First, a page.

So what’s my point? I’d like parents to clear their minds of needless fears in much the same way you would get a Orovo detox or something physical like that. My school strives to be safe. It’s in the worst part of the High Desert. If any of you out there know Adelanto, it’s in “Old Adelanto.” I doubt many will see a picture in their head. It’s way off any tourist path. Still we keep it safe, and I know many other schools where they strive to do the same. Counsel your kids to NOT punch or hit, even in self-defense. Most the time, to avoid one parent suing the school, if any blows are thrown for any reason, both kids get suspended. There is a fine line between defending oneself and opening a can of whoop-ass. I wish more parents would have that discussion at the dinner table every night until their kids’ are 18. Let’s go beyond our animal urges and look at the psychology of what we tell our kids.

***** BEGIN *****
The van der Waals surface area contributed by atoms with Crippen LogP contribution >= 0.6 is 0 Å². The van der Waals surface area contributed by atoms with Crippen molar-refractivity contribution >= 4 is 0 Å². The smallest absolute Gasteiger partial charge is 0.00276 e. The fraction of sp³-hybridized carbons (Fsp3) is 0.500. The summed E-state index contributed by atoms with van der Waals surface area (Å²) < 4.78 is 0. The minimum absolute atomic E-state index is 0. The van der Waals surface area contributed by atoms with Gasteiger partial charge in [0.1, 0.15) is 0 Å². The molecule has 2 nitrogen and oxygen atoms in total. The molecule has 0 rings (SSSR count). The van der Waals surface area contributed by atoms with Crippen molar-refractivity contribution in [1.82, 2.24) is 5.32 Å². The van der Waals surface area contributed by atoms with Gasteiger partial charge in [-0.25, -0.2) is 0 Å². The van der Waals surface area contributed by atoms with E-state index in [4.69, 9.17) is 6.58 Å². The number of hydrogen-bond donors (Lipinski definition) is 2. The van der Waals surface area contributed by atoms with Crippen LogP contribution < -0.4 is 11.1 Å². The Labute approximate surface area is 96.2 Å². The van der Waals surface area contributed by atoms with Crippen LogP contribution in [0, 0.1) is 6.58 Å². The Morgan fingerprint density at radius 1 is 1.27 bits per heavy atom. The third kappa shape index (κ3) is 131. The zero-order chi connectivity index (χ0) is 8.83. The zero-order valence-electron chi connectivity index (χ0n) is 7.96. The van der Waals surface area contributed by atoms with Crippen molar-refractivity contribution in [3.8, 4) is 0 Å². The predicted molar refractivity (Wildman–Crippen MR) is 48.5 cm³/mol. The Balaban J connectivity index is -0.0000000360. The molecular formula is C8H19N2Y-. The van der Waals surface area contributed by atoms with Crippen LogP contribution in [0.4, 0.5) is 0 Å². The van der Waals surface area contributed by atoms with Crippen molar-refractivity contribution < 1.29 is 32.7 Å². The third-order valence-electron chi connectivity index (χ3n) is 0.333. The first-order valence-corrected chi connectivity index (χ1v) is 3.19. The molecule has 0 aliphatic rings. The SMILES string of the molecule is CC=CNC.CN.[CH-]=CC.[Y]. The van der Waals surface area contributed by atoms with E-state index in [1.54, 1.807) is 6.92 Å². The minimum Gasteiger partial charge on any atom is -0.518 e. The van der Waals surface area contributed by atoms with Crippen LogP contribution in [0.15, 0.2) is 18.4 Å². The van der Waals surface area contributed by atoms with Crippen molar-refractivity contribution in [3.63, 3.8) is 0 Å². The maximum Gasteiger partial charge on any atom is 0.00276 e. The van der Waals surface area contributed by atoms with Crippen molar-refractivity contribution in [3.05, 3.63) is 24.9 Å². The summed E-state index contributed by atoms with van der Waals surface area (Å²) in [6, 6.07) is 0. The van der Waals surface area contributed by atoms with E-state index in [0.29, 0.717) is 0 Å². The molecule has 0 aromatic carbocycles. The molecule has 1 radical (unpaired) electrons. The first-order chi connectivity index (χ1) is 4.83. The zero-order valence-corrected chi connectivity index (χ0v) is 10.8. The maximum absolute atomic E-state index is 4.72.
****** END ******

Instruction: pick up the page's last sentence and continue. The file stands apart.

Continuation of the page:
Author: Damien Riley

Having been a public school teacher since 1997, I've gained valuable classroom experience. Sometimes a great tool is a dynamite lesson plan. These posts are from a real teaching journey. I hope they inspire you. Thanks for reading!

9 thoughts on “Dealing With Fighting in Schools: Are we Helping Our Kids?”

  1. Wouldn’t it be better if we can help kids learn to distinguish self defense and being a bully? I wouldn’t want any kid to take up beating and be defenseless. Equally true, I wouldn’t want a kid to be a bully.

  2. Hi Avani: Thanks for stopping by and leaving a comment. I think you have hit the nail 100% on the head:

    We need to educate kids about the difference.

    The trouble is, the state and local administrators don’t put minutes into our day to teach that stuff. There are ways around that limitation by integrating it into math and language lessons but I think if this were the 70’s the powers-that-be would have given it a full day if it needed it.

    Hope to see you around.

    Damiens last blog post..Fighting in Schools: Are we Helping Our Kids?

  3. I agree with Avani-Mehta. Kids need to know self defense is getting away from the attacker to help. I also think we need to have chronic bullies arrested for assault and gone out of school. We are sacrificing the majority of good kids to the disturbed kids.